A Successful Failure: The MTV Movie Awards

By  · Published on June 7th, 2010

In 1997, Scream won the Best Picture Award. It wasn’t in an alternate universe – as much as the MTV universe can be considered part of our own. The film was awarded the top spot by the fine fans of MTV over Jerry Macguire, The Rock, Independence Day, and Romeo + Juliet.

Even the nominees themselves were a definite middle finger to the artistic establishment who had reserved awards for films with depth. Like Jerry Macguire. The win for the horror flick signaled perhaps the biggest break from convention, and that’s what the MTV Movie Awards stood for. It’s what they were going for.

There’s no point in berating MTV for selling out. At this point, it’s beating the dust where the dead horse used to be. However, Steven Zeitchik (whose name is German for “The Spirit of the Chick”) over at the LA Times has moved beyond the ease of mocking the television station for losing its original soul and taken to mocking it for not being good at its current job.

Zeitchik makes good point after good point about the failure of the MTV Movie Awards in particular when it comes to the commercialization of the industry. The movies pitched on the program last year did mediocre business. The films this year either cater exactly to the audience that would already see them or naturally fail to capture the youth market. If you’re going to sell out, you might as well be good at it.

Essentially, in my mind, it boils down to the fact that people hate scripted award shows. The bane of the award show writers’ existence has been how to make two people at a podium sound interesting, and as MTV has relegated itself to stock introductions and scripted surprises, they have chosen the worst possible launching pad for a sales pitch. Fortunately, that’s not the only space where sales pitches are being vocalized.

The one thing Zeitchik doesn’t mention is what I have to assume is the sole reason for the show’s existence: making money.

In 2007, when the show went live for the first time, Andrew Hampp at Advertising Age wrote a great article entitled “Why Marketers Stand to win Big at MTV Movie Awards,” about what the network was planning to do with the program as far as its money-making potential. Having large brand names sponsor the event – including that years Dirtiest Mouth Award presented by Orbitz gum must be a stronger focus than getting a few movie stars available to push their forthcoming films. That article still remains both relevant and true.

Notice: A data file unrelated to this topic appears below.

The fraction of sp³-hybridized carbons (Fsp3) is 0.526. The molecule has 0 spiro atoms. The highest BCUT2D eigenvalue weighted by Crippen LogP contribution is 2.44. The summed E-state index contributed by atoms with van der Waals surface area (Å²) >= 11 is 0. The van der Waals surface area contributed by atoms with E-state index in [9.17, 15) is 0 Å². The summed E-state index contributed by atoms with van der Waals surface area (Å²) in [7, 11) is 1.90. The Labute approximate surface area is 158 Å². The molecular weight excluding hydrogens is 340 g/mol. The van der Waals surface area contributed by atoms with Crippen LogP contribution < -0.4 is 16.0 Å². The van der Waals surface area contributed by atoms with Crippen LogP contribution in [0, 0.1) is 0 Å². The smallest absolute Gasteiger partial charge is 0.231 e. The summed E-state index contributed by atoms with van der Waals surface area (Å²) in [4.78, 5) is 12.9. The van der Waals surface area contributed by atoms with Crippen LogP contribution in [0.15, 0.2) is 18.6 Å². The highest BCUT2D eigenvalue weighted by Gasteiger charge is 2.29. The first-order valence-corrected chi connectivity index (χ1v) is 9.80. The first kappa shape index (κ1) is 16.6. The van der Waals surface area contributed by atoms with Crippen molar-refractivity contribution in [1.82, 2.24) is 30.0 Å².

The show may fail some of the films, but despite calling out Twilight and Harry Potter for being shoe-ins with the youth market, there’s some truth to the fact that they reached a few new eyeballs last night or became the topic of conversation around the internet water cooler today. In this day and age, that’s the real victory of any marketing strategy. Especially for a film that’s still four months from hitting theaters. Plus, to call the show a failure would be to assume that it’s meant to be an advertising dream for production companies. This, I think, is a false assumption.

However, it’s not a false assumption to think of it as an advertising dream for pimple creams, phone companies, consumer electronics, and, I have to believe, Tiger Beat magazine. If it still happens to exist.

The MTV Movie Awards might be a maudlin display of unfettered commercialism, but for better or for worse, it still holds the keys to the kingdom when it comes to reaching a young audience that had enough free time to go vote 20 times for Robert Pattinson between sexting sessions and buying apps that their parents don’t understand how to use. It reaches them better than anyone other Awards show on the air, and that kind of access is worth it to advertisers.

Zeitchik is right that the show fails on many levels – especially on levels of respect when you watch Paul Rudd have to pretend he gives a shit about telling 12 year olds about a movie they’ll never see. It also fails simply because it’s lost the spark that it once had. That lack of spark is both perpetuated by studios who want their stars scripted and a direct result of the on-stage advertising failing. In a way, the show is allowing movie producers to shoot themselves in the foot.

Substantively, some of the pitches were necessary evils that studios felt had to happen to at least show a presence. But overall, the real success comes from cross-platforming the television broadcast with facebook, twitter, and the MTV site to get as much traffic as possible and feed an advertising machine that’s built on far more than the films coming out in the next few months.

The real numbers are a mystery until we see some Nielsen for the show’s going head to head with basketball and hockey, and until MTV releases how much each 30 second spot cost, but it’s at least a healthy bet that the show brought in a decent gross.

And even if Dinner For Schmucks fails to get that coveted 12–18 crowd, or any crowd at all, I have a feeling that Paramount will still be calling MTV next year to check on rates and what stars they might be interested in having present some golden popcorn.

So, yes, the show may fail to deliver as much to gossip about the next morning (because it’s trying too hard) but MTV is in the power position and can fail all it wants substantively and still succeed. I’ll also call out Zeitchik and myself for not getting information from the key demographic. Has anyone thought to ask what the local 12 year old thought about Paul Rudd? Probably not. For now, I’ll remain skeptical that the show has failed in the way that Zeitchik perceives.

What do you think?

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